Jump to Main ContentJump to Primary Navigation

Amnesty has produced anti-Israel propaganda

    In Northern Ireland in the ’70s and ’80s I admired Amnesty International even as they heaped criticism on the British security forces of which I was a member. They helped stop a number of real human rights abuses and were often commendably impartial.
    Amnesty’s latest report is far from impartial. A piece of naked anti-Israel propaganda, it is a stark reminder of just how far they have lost their way. The cynical timing of the report, published during Israel Apartheid Week, can only have been intended to fuel the demonisation of the Jewish state in schools and on campuses.
    There is no attempt to place the actions of the Israeli security forces in context. No mention of the willful orchestration by Palestinian extremists of violent demonstrations to provoke Israeli troops into a response intended to result in death and injury among their own people for propaganda purposes — or even to lure security forces into lethal terrorist attacks. These are criminal actions.
    Salil Shetty, Amnesty’s Secretary General, said in an interview only a few days ago: “Amnesty International is not an organisation with expertise on military situations”. This report shows just how true that is.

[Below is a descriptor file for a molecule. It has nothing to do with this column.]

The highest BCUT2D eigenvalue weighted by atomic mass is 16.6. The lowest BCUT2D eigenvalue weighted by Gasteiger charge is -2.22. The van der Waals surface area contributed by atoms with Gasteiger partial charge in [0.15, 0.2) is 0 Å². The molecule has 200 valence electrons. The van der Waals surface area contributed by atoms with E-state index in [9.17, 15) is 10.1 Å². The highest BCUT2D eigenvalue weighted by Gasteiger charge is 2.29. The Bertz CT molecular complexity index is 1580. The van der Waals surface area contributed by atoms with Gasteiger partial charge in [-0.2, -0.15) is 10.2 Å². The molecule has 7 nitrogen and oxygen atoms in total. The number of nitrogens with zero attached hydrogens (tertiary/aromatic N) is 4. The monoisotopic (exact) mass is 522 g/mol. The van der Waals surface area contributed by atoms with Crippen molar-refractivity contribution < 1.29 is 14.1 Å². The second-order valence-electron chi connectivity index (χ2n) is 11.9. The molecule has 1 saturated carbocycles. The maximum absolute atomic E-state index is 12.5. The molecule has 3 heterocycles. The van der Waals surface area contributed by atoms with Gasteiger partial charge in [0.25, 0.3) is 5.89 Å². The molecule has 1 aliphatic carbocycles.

For example, the glib dismissal of petrol bombs as posing “little or no threat” to the lives of Israeli soldiers. I have seen first-hand how horrifically a petrol bomb can wound a soldier.
    Amnesty’s recommendation that the US and EU ban the transfer of crowd control devices and training not only betrays its politicised support for anti-Israel boycotts but is naively counter-productive. Such systems could only help reduce violence.
    Instead of using its resources to make a serious contribution towards easing the plight of the Palestinian people, Amnesty has produced a distorted report that will be exploited as a tool to incite even more hatred.

Analysis

Labour and antisemitism: A small step forward

Marcus Dysch

Thursday, December 1, 2016

Labour and antisemitism: A small step forward
Analysis

Mosul has been freed before - ask Jonah

Lawrence Joffe

Thursday, December 1, 2016

Mosul has been freed before - ask Jonah
Analysis

The Chief Rabbi is walking a tightrope

Simon Rocker

Thursday, November 24, 2016

The Chief Rabbi is walking a tightrope
Analysis

It's almost sure to be Fillon v Le Pen

John Lichfield

Thursday, December 1, 2016

It's almost sure to be Fillon v Le Pen
Analysis

Castro supported Cuban aliyah

Jordan Lancaster

Thursday, December 1, 2016

Castro supported Cuban aliyah
Analysis

Row over Democrats' Muslim hopeful

Jonathan Cummings

Thursday, November 24, 2016

Row over Democrats' Muslim hopeful
Analysis

No Fidelity: Castro's complex relationship with...

Colin Shindler

Thursday, December 1, 2016

No Fidelity: Castro's complex relationship with...
Analysis

Israel faces up to complex challenge

Nathan Jeffay

Thursday, November 24, 2016

Israel faces up to complex challenge
Analysis

Israel eyes opportunities - cautiously

Anshel Pfeffer

Thursday, November 24, 2016

Israel eyes opportunities - cautiously